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Another stove top kettle over the £100 mark, the Alessi melodic kettle 9019 is an interesting product to say the least.  This is by no means a new design.  The first version of this line of melodic kettles released by Alessi was designed by Richard Sapper and released in 1983.

Perhaps the biggest talking point of the kettle is the fact that it is known as a melodic kettle.  That’s right folks, if you have ever wondered if a whistling kettle could actually be fine-tuned to make a musical, melodic note then you obviously have never used this Alessi model.

First things first, let’s talk about the design and build.  It has been built from 18/10 graded high quality stainless steel with a copper base and mirror polished finish.  The bottom line regarding how it looks is that it looks marvellous.  The look is completed by a rather sturdy and comfortably big black handle.

Before we discuss the interesting whistle, we need to look at some of the aspects of this kettle that customers have discussed in their online reviews. For exampe, some customers have stated that the diameter of the kettle is a bit on the small side and that instead of building a kettle as tall as this model, they could have made it wider.   The reason being that you need to be careful not to let the flame from a gas stove heat the handle and up the sides of the kettle, potentially discolouring it and damaging the enamel coating.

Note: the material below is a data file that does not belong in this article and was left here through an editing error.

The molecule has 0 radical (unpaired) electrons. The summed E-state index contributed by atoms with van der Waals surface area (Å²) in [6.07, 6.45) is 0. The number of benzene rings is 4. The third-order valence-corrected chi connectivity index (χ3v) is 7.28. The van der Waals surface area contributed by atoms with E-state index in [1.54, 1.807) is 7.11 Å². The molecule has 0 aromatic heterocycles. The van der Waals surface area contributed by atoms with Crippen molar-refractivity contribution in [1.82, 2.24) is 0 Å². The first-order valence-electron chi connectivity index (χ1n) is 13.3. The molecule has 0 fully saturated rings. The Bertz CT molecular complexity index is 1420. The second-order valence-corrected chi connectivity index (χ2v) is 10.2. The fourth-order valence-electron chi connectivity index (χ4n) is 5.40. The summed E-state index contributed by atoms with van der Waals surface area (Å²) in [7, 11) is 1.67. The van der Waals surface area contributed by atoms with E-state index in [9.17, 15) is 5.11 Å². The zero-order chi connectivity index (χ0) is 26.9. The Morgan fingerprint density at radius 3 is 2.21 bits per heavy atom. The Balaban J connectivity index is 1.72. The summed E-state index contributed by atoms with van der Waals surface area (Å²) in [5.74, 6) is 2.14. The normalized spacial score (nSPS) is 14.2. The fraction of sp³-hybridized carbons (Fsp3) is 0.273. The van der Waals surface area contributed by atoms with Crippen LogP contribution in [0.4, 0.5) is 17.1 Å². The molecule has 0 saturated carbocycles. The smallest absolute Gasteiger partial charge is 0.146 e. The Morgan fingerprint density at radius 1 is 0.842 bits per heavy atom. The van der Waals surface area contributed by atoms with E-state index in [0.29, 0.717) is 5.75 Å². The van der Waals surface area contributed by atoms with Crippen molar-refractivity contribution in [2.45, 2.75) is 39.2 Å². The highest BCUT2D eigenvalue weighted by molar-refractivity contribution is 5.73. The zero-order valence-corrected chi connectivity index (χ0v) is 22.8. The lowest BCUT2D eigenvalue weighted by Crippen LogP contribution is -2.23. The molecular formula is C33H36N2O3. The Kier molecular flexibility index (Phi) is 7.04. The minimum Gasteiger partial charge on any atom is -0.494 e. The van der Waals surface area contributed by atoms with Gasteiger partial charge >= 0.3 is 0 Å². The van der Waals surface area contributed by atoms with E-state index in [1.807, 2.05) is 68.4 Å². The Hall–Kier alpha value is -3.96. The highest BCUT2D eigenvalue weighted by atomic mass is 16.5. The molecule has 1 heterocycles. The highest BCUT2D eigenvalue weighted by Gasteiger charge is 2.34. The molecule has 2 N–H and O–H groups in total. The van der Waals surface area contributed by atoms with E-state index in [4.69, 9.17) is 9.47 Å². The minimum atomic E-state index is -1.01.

As for the weight, clearly most kettles that are made from steel, copper and iron are going to be heavy to some extent.  It just really depends on what you are looking for in a kettle and if you are looking for a solid, substantial feel then this is a good choice. If you need a lighter kettle for some reason then you might find this one a touch on the heavy side.

Okay, so let’s move on to the most interesting part of this kettle – the amazing whistle.  The premise behind the design of the whistle was so that it resembled the sound of a locomotive train, or maybe it was meant to be a harmonica – either way it does play a more melodic noise compared to most whistling kettles.  The brass whistle as stated by Alessi has been pitched to play the notes E and B, and it can be good fun waiting and listening to see if it does this accurately.

So there you have it, the musical kettle.  It is quite pricey compared to some other kettles available on the market that do a decent job.  Having said that, if you are looking for a kettle that if you take care of and maintain properly could become a heirloom that you can hand down to other generations then this is the one for you.